January 9, 2020

Today you should read: 1 Timothy 6:1-2

Passages like the one we have today are vastly misunderstood and often feared by Christians, though they should not be. We are fearful because of the dark images and sin that are associated with the words slavery, masters, and servants but we must do our due dilligence to understand the Bible and what it says on such real world issues. 

First, we must understand that not everything that the Bible gives instruction to means the Bible is in support of. We have to think of divorce. Divorce, like slavery, is a result of sin. Yet, nonetheless God gives Biblical instruction to it without endorsing it or calling it “good.”

We also have to make sure we define our terms. “World history is full of many types of slavery” (Platt, 98). 

  1. Hebrew Servanthood Leviticus 25:35-43

This was to provide for the poor of the community. They were not to be mistreated, but the purpose was to take care of the community and help people get back on their feet. Although, we can assume that because of sin this was not perfect and didn’t always function as it was commanded to.

  1. Roman Slavery

This was not always evil but even often benefited the poor providing security, stability, and citizenship. This was not about ethnicity but about social status.

  1. Indentured Servants

Where people worked to pay off their debt. “This is much closer to Hebrew Servanthood than anything else.” (Platt, 100)

  1. African Slave Trade

This was pure evil, racist, and abusive. Unspeakable things took place in the “Christian South.” We look back on this with hurt, regret as a nation, and heavy hearts. 

As we can see “Biblical history is full of various perspectives on slavery. Slavery is not a part of creation (that is, God’s created order); it is a result of sin.” (Platt, 101) God made the world without distinction and is bringing it back to that. 

“The fact that slavery is ultimatly connected to sin in Scripture mean that specific situations in a sinful world warrent specific instructions to a sinful world. The instructions in the Old Testament and in 1 Timothy that speak to slaves are addressing specific circumstances surrounding slavery at a specific time. When we understand this context addressing the church, we see that Biblical instructions concerning slavery do not imply Biblical approval of slavery. Slavery is a product of sin. When Paul addressed slavery, he was not endorsing it; he was helping shepherd people who were trapped in a sin-tainted economic and social system that produced the need for slavery.” (Platt, 102)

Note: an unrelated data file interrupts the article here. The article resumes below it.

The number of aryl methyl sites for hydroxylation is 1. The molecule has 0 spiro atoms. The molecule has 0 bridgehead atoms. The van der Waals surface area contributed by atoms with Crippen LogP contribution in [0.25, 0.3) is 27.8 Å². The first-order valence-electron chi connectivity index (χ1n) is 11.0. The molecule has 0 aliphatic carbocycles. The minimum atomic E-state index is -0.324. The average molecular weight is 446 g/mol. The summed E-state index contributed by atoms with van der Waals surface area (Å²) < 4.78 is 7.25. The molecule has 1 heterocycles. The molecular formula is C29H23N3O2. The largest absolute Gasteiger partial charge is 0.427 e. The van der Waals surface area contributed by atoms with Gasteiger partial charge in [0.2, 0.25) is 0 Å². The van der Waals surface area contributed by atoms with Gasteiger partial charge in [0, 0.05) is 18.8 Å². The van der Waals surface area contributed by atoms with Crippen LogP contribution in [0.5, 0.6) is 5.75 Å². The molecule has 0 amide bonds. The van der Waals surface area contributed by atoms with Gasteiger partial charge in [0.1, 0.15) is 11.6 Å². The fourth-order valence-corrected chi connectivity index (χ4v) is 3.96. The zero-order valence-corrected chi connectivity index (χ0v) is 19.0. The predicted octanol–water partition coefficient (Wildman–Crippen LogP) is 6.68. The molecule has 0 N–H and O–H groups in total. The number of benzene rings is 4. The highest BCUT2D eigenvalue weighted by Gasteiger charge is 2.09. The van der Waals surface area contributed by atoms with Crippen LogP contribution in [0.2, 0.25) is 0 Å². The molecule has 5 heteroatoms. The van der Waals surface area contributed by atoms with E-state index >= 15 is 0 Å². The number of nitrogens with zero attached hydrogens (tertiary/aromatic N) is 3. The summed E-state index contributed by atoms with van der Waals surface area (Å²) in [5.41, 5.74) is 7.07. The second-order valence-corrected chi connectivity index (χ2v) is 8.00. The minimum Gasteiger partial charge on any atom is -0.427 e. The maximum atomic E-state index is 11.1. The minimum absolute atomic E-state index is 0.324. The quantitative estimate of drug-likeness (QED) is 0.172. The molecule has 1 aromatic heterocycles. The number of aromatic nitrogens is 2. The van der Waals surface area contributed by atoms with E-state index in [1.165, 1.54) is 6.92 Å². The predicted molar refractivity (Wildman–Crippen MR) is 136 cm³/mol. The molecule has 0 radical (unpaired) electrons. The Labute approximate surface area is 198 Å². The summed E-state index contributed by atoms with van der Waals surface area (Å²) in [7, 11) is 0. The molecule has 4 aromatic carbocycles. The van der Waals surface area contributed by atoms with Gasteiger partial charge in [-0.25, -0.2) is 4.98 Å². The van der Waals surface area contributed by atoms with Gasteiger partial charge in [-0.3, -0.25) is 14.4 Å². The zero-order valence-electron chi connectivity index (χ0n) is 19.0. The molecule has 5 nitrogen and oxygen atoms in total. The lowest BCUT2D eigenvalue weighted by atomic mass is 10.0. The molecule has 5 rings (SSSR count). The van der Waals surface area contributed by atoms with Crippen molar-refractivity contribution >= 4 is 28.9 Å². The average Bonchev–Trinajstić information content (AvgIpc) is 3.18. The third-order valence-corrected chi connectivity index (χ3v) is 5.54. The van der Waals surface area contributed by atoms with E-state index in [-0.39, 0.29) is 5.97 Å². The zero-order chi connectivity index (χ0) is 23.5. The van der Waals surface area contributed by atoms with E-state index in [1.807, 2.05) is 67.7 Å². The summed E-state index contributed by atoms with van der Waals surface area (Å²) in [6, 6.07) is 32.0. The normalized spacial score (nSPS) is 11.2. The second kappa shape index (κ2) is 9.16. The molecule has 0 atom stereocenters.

Paul is encouraging in Scripture people who are forced to live in this imperfect situation in several ways:

  1. Honor Unbelieving Masters (v.1)

They should treat them with respect and honor because they too are made in the image of God. He wanted them to do this “so that God’s name and teaching may not be reviled.”  How we treat others, even those whom may not deserve it, matters. It shows the character and nature of God in Heaven. He was calling them to act this way for the glory of God. This applies to us even in our workplaces… how we treat a boss  that we have trouble agreeing with matters. They were called, just like us, to treat them with honor and respect for the advancement of the gospel.

  1. Serve Wholeheartedly (v.2)

Though verse 1 is to slaves with unbelieving masters and verse 2 is for those with believing masters the principles carry over. Live with respect and honor and serve wholeheartedly. The same holds true for Christian employees today. We reflect the God we serve with how we serve. We should serve selflessly. The kind of selfless serving  they were called to and we are called to show fruit of gospel transformation. 

Ultimately this shows our God. Paul considered himself a δουλας or bondservant to Jesus Christ. “The essence of Christianity is that our master has become our servant and so, in turn, we become His slave… At the end of the day, the question is not if we are slaves but whose slaves we are. Either we will serve sin and Satan or we will serve the King of Kings, Jesus Christ.” (Platt, 108)

How can you reflect your TRUE master, Jesus Christ, in how you live today?

Platt, David. Christ Centered Exposition… Exalting Jesus in 1 & 2 Timothy and Titus. (B & H Publishing. Nashville, TN. 2013)

By: Nick Parsons — Pastoral Ministry Associate: College

One of our goals as a church this year is that our people would be praying everyday. To help you be accountable, use the comment section to post prayer requests and experiences of how God has answered prayer and/or changed you through prayer! If you would like to be enrolled to get weekly prayer reminders, text @cpclex to 81010.


Author: Center Point Church

A multi-campus church in central Kentucky. Our mission is to take everyone we meet one step closer to becoming a true disciple of Jesus Christ.

2 thoughts on “January 9, 2020”

  1. I want to encourage you in your prayer time today…
    The great, mysterious work of the Holy Spirit is in the deep recesses of our being which we cannot reach. O Lord, You are the God of the early mornings, the God of the late nights, the God of the mountain peaks, and the God of the sea. The same Spirit that fed the life of Jesus Christ will feed the life of our spirit. Oswald Chambers in Utmost.org

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